Around 1830, Patterson maintained, "a great sea change took place in the thinking and ambitions of the well-to-do: Suddenly, it became unfashionable to live between shops and warehouses and saloons - of which New York had more than its share - enduring noise from the streets, and there was a marked migration 'uptown.' By 1837, of 140 pews at Grace Church, then at Broadway and Rector Street, at least 95 belonged to people who had moved above Canal Street....The famous row of austerely elegant houses in the Greek revival style, still in part standing on the north side of Washington Square, dates from the 1830's and was the first built in the new neighborhood of Lower Fifth Avenue....The first householders in Washington Square dealt in whale oil, iron, tobacco and sugar....The lots on which they stood were ninety feet deep, and the spaces behind the houses extending to Eighth Street were gardens with flowerbeds and trellises. These trellises figure in many books and reminiscences of the time, which usually dwell on their flowery and attractive appearance. Delicacy prevented the authors from saying that they masked the path to the outdoor privies, which even such first-class dwellings still depended on, and provided protection for necessary trips in bad weather."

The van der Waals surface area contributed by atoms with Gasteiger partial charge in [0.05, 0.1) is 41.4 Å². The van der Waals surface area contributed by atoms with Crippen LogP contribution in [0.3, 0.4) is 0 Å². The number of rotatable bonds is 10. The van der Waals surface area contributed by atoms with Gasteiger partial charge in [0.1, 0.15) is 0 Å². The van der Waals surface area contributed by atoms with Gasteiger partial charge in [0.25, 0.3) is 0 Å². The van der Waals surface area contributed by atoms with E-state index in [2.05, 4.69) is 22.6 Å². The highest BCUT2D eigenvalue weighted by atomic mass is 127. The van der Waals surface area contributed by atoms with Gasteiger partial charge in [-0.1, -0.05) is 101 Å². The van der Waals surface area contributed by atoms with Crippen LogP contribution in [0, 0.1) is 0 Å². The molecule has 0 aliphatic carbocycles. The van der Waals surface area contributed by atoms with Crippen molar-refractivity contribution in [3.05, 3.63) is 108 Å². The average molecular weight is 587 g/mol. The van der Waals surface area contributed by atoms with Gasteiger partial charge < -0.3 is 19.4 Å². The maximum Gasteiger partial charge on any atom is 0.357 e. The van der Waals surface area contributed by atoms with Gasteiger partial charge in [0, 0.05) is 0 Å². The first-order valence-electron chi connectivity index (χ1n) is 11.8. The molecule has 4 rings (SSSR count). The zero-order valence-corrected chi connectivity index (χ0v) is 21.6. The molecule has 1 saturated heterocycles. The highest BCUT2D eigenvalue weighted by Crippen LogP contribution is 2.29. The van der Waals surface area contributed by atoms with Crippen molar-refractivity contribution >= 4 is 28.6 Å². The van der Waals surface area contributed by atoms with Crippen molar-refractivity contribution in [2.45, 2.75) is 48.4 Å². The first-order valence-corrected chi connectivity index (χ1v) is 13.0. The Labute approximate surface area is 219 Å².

Patterson obviously has done a lot of homework, noting, for example, that awnings were ubiquitous and that those on Washington Square were uniformly green-and-white striped.

"When the merchant gentry moved uptown, their institutions, especially schools and churches, soon followed. At 1 Fifth Avenue was a seminary for young ladies run by the Misses Lucy and Mary Green, who came from an established New York family. Their faculty of young men teachers included at various times Elihu Root, later U. S. secretary of state and winner of the Nobel Peace Prize; John Bigelow, later minister to France; and John Fiske, who became America's chief exponent of Darwin's new theory of evolution. Winston Churchill's mother, Jennie Jerome, was a student at one time," Patterson recounts.